I would really like some advice on how to handle this. I transitioned from inpatient to outpatient about 2 years ago. Two of the girls felt quite threatened for some reason, & at first I did feel a bit bullied. One of them wouldn't acknowledge me or look me in the eyes. In time we all grew & became good friends. We laugh & share problems & help each other now - we make a nice team. I am great friends with one of those women now; I'll call her Bretta. We tell each other everything & just connect very deeply. My coworker "Erin," however, has always seemed to be quite bothered by this. It started out pretty passive, like if Bretta & I walked to grab a coffee & came back, Erin would passive aggressively mention that we didn't ask her if she wanted one. I literally felt uncomfortable leaving the ward w/ Bre to get coffee or grab water or take a walk. I'm very friendly to Erin. We crack jokes & I'm always willing to help. She seems to be very fixated on my friendship w/ Bretta though. She now says things about how we can't be without each other when we aren't around. She told my boss we don't do work... although yesterday I received an award for going above & beyond during COVID... which probably perturbed her. She tells people we are mean to her. I have never once been rude to this girl, & if I had been, I would have apologized. Today we were given our annual competency & one part is on lateral violence. In front of my co-workers, she randomly said to my ANM, "if you ask me, we sure have A LOT of bullying & lateral violence around here." When asked what she meant, she said "um them" & pointed down to where Bretta & I usually sit. She said, "me vs. them." When a co-worker reacted & said "what are you talking about?" She said, "them leaving me out of everything is bullying." Later, Bretta was standing w/ a portable computer around the corner & I was sitting at the nurses' station next to Erin. Bre mentioned she re-scheduled something to Sept. I knew what she was talking about - an entrance exam as she is an LPN wanting her RN. I said I thought that was great if she didn't feel ready but she had to have a plan. She said "I don't like talking to you through a wall," & laughed. Erin then immediately grabbed her things angrily & said "I'LL JUST GO YOU CAN SIT HERE BRETTA" & started to walk away. I was a bit confused & kind of lightly said "Emily why would ya do that there are five open seats right next to us." She kind of brushed me off w/ her hand & said something I didn't hear. She then left the clinic.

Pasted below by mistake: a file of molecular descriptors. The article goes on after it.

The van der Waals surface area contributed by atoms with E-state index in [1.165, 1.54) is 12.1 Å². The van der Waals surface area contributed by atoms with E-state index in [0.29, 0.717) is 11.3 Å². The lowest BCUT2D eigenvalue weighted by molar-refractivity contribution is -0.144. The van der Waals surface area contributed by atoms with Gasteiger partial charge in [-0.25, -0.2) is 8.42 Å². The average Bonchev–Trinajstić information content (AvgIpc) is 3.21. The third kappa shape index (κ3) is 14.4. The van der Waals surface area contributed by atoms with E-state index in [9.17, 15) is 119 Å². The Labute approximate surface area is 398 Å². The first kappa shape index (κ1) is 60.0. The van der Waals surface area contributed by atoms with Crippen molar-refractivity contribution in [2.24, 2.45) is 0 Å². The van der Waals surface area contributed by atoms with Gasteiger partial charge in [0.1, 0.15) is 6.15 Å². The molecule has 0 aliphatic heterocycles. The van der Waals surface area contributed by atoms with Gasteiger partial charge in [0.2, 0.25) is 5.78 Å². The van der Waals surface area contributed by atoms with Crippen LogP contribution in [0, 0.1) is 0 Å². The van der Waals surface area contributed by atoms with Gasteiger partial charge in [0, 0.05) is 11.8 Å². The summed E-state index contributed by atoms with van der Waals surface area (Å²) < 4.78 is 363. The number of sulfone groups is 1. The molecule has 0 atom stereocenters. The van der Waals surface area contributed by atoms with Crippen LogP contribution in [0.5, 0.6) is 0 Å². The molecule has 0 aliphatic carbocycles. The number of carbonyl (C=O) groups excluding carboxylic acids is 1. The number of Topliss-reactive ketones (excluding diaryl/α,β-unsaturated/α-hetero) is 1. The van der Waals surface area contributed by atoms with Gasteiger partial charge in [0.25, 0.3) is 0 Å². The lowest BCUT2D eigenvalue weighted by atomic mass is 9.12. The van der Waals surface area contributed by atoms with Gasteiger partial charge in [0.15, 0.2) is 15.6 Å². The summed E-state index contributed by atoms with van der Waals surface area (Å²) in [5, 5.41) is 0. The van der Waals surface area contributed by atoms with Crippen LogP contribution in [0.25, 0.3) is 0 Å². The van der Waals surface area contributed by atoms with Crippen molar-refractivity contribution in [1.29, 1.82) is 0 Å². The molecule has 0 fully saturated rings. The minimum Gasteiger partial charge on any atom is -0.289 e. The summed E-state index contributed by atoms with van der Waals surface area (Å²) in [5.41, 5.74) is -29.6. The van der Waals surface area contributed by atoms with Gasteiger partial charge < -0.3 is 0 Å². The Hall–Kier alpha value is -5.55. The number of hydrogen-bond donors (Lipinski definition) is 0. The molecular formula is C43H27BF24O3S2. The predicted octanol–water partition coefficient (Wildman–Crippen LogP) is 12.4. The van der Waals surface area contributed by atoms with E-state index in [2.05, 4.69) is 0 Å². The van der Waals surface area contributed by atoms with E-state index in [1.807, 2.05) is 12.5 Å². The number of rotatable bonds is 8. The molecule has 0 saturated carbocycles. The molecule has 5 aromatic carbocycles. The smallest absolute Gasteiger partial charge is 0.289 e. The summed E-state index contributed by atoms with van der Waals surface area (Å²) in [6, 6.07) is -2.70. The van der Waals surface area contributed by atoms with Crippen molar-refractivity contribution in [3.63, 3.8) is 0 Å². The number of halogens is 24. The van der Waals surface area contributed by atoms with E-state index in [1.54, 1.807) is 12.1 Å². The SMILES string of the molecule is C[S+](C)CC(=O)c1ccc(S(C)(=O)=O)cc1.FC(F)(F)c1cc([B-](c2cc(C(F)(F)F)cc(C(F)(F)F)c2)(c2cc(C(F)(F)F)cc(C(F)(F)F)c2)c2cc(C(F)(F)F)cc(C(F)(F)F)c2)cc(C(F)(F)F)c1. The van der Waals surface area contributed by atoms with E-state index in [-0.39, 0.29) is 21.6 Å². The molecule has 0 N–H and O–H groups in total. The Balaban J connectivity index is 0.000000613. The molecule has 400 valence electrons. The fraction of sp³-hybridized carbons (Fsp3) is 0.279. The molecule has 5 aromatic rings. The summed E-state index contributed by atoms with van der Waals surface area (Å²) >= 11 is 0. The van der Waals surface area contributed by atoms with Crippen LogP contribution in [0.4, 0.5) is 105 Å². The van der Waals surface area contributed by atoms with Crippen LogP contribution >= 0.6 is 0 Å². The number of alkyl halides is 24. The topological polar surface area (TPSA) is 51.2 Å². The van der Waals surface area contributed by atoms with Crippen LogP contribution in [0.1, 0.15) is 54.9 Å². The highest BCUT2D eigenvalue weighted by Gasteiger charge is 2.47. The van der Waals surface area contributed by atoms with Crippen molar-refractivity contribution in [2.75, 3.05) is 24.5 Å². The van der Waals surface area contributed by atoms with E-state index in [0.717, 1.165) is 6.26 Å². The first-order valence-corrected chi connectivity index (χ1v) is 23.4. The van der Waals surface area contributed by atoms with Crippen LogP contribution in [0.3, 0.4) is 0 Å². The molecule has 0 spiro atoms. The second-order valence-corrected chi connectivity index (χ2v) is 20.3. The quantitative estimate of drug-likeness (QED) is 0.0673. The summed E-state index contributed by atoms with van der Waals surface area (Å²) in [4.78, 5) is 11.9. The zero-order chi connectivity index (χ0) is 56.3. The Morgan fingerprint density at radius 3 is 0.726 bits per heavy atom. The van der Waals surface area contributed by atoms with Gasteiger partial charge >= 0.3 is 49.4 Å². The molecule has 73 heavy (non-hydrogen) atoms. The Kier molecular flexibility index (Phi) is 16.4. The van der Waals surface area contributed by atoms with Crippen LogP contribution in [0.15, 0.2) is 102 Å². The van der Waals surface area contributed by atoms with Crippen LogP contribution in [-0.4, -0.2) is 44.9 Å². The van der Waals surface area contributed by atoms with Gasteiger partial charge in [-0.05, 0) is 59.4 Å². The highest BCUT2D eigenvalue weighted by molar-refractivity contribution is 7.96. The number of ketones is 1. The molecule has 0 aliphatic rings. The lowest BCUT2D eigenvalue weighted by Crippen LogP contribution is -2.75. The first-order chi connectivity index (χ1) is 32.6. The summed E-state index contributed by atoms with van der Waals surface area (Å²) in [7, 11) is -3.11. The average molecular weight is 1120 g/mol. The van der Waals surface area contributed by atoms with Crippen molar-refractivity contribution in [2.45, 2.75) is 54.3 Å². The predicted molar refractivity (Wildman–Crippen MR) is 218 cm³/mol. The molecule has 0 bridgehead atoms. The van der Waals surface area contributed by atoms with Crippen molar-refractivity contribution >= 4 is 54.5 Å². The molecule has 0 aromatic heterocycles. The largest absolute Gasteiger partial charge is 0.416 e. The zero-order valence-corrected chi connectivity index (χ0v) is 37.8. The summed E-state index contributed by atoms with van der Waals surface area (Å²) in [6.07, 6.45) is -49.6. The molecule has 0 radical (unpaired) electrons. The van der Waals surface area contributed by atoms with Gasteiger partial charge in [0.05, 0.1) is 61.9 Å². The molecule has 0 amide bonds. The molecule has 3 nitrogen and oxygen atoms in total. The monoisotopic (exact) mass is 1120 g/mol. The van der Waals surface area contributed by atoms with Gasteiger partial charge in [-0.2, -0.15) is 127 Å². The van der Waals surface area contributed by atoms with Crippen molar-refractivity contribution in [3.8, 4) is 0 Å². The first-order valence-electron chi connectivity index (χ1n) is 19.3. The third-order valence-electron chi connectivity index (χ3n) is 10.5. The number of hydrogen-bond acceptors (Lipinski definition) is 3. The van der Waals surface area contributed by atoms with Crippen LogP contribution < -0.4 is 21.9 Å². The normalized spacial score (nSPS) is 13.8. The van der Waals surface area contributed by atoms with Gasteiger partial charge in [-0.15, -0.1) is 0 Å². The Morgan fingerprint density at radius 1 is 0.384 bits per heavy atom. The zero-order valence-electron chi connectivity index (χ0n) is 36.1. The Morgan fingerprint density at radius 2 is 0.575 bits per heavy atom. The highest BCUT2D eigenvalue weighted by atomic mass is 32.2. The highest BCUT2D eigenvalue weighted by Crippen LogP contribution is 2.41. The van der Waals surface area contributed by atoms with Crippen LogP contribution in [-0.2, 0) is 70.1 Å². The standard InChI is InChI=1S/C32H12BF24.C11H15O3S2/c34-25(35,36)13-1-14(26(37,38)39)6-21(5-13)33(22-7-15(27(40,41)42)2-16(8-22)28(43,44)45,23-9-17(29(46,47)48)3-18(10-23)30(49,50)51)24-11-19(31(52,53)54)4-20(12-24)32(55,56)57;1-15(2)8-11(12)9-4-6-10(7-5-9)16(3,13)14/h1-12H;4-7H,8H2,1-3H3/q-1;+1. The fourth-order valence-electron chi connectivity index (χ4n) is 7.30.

I have never gone to a supervisor w/ an interpersonal issue. I usually just work it out as I am an open communicator. But this has been going on for about a year & a half. I am a grown woman who has a friendship w/ another grown adult. We like to take our breaks together & we are laughing a lot because we get along great. I am also friends w/ my other co-workers - never ignore anyone or do anything weird/mean-girlish. I can usually anticipate peoples' moods & needs & am very empathetic.

This however, makes me feel like I should draw a line. Sitting & talking to my ANM saying negative things about me after I leave work is inappropriate (he's kind of useless & just tries to say nothing). And not to be rude, but this girl literally does the bare minimum & no extra work. I have done major efficiency & workflow improvement projects. It's not a competition but she has no grounds to say I do no work. It doesn't make sense. I can brush it off, but when she starts referring to me stating I am a bully/lateral violence... That's unacceptable. It's my professional reputation & it's also really annoying. I get it, she feels left out. I don't know what else I can do for her. But I am not bullying this person. I see her getting more upset lately & I think I need to talk to my ANM about her odd fixation on my friendship w/ Bretta & resultant inappropriate behavior & offer a mediation or ask what he suggests I do. I don't think she knows that I am aware of all the things she's saying - she's hoping my image is tainted behind my back.

Am I overreacting or is this an appropriate response?

There is a lot to unpack here and I can't begin to forecast how this all started or where it is all going or what the motivations are. You are right, she feels excluded. I will be honest - I can understand that if you are the three nurses in the clinic. Exclusionary behavior contributes to a toxic work environment. The AACN names it explicitly. Why not include her and see if the relationship changes?

Chickenlady, ADN

Specializes in ER, GI, Occ Health. Has 7 years experience.

I would probably ask her to describe what the ideal situation would be.  That will give insight on if her expectations are reasonable.  I'd start with "Hey, I heard that you feel bullied by me.  What things am I doing that give you that impression, because it isn't my intent, and I want to have a pleasant environment for everyone."  If she denies feeling bullied, and can't articulate the issues and what she'd like to see instead, then she is playing games. 

Our night shift is very tight, to the point of excluding day and mid-shifters.  I won't deny that when I'm asked to cover night hours, that does go through my mind.  They ignore me if I speak and don't include me in conversations.  It's not just me though, it is everyone not regular night shift.  I don't take it personally, but it isn't pleasant.